As I do I realise with a start,
that not all of you has returned.

Then I credit: CarbonNYC via photopin cc

Last November when you said Goodbye to Daniel,
you did as every mother would,
you parceled up a piece of your heart,
and sent it off with him.

And so it is, that at times like tonight,
with a whisper only you can hear,
he calls your name and you are gone.

To Daniel,
your beautiful boy,
who will always hold a piece of your heart.

photo credit: Michael Mistretta via photopin cc

homeless girl

What do you see when you’re looking at me?

I have been nominated for Best Blog Post in the Irish Blog awards for my post ‘What do you see when you’re looking at me?’.  I am of course thrilled to be nominated and this post is one I am particularly happy with.

For those who do not wish to press the link above, the post is the true story of the day a young girl, with two small children, came into a busy Accident and Emergency department and met a young opinionated nurse (me). That meeting had a profound effect on me, and continues to do so to this day.

If you still don’t want to read it, just trust me it’s winning material, so please go to The Irish Blog Awards site  and vote for ‘My thoughts on a page’.

Your reward will come when I am rich and famous and you can boast ‘She’d be nowhere only for me!’.

Thanks a million for reading.

Just one last add on. This voting lark goes on for a few weeks, and then the final ten are privately voted by real judges (Ahem).  Votes can only be made once a week, so please forgive me if I bother you again next week. If you can help me in any way on facebook or twitter I’d be delighted.

Normal, non begging posting, will resume tomorrow.


photo credit: Jeremy Bronson via photopin cc

Some people never grow up.

My mother is in her eighties, and is still capable of great mischief.

Every Summer, up to a couple of years ago my Mom and her best friend Mary, kept foreign language students for a month in their homes. They usually kept two female students each, who ranged in age from 14 to 16 years old. A leader was appointed by the college to supervise their care, accommodation and to deal with any problems.

One particular year my Moms friend got two lovely Italian girls aged fifteen. They were best friends and Mary was mad about them. However the leader that year was very strict and Mary was a bit intimidated by her. This leader put rules in place for everything and constantly checked they were adhering to them. One of these rules was that the girls were not allowed out after 9.30pm.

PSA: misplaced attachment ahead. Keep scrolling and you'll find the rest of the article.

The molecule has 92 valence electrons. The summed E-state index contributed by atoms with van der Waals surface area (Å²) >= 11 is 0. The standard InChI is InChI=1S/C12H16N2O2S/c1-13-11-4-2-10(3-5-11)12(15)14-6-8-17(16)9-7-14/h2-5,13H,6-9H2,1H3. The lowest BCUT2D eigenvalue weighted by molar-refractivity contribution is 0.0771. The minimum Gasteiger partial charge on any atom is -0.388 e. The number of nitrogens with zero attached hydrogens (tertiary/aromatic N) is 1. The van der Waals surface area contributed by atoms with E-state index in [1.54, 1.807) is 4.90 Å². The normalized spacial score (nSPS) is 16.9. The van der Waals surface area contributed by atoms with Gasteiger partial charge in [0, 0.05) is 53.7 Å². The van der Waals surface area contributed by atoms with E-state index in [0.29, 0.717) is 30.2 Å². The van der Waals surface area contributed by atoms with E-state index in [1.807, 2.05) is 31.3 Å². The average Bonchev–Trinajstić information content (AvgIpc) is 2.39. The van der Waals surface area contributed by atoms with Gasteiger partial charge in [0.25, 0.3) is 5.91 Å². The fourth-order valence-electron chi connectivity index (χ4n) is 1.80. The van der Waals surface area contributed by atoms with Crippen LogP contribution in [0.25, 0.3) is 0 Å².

Now my Mom and her friend are neighbours. Where we live there is a large green across the road from our house, with tennis courts and a playground. It is a mecca for teenagers at night in the Summer and it would not be unusual to see very young children playing there at 9.30pm. My Moms friend thought it most unfair to keep the girls in, so as it was safe, and she could actually see them, she regularly let them out until 10.30 pm.

One night, after 10pm,  my Mom was going into the sitting room to watch the television when she caught sight of Mary’s  two students, in the furthest most corner of the green. Without a thought she picked up the phone and rang her friend.

‘Hello’ Mary credit: Jeremy Bronson via photopin cc

‘Ello, ello, my Mom began in a fake foreign accent of no particular country, ees Sophie ome? I speak with her, thank you’.

There was a silence on the other end. Then ‘Oh no, I’m sorry Sophie is having a shower, she’s just gone up this minute’.

‘Shower? Shower? Ees very late for shower’.

‘Yes it is late, oh  my goodness yes it is very late. The water was not hot earlier, so she is only gone for a shower now. Just this minute actually. I don’t know how long she will be’.

‘Okay, okay, zat is okay. I speak with Anna now, thank you’.

‘Anna. You want to speak with Anna?’…. ‘Okay, no problem, can you wait a minute and I’ll get her for you?’.

Then there was silence. My Mom told us she was beside herself laughing at this stage. Looking out the window she could see the long gangly figure that is Mary’s husband racing across the green, arms waving as he shouted for Anna and Sophie.

Meanwhile Moms friend came back on the phone. ‘Hello?’.

‘Yes yes ello, where is Sophie? Ees she ome? Tell truth please’.

Oh yes, yes, she is of course home, but she is speaking with her mother on the telephone and she is just saying goodbye now’.

Silence. My Mom didn’t say a word as she did her best not to laugh. Eventually she saw the two girls go in the gate to their house, and through the phone she could hear whispers.

‘Ello, ello, ello’, she began to roar.  Then she heard my friend say ‘Oh here is Anna now’.

As she did so my Mom burst out laughing. After a moment she heard her friend shout her name in disgust, and she knew the penny had dropped.

Telling us what she had done amused my Mom almost as much as the joke she had played, and I must say we all laughed alongside her, as I marvelled at how much she enjoyed a good laugh.

Yes she may be in her eighties, but she certainly has remained young at heart.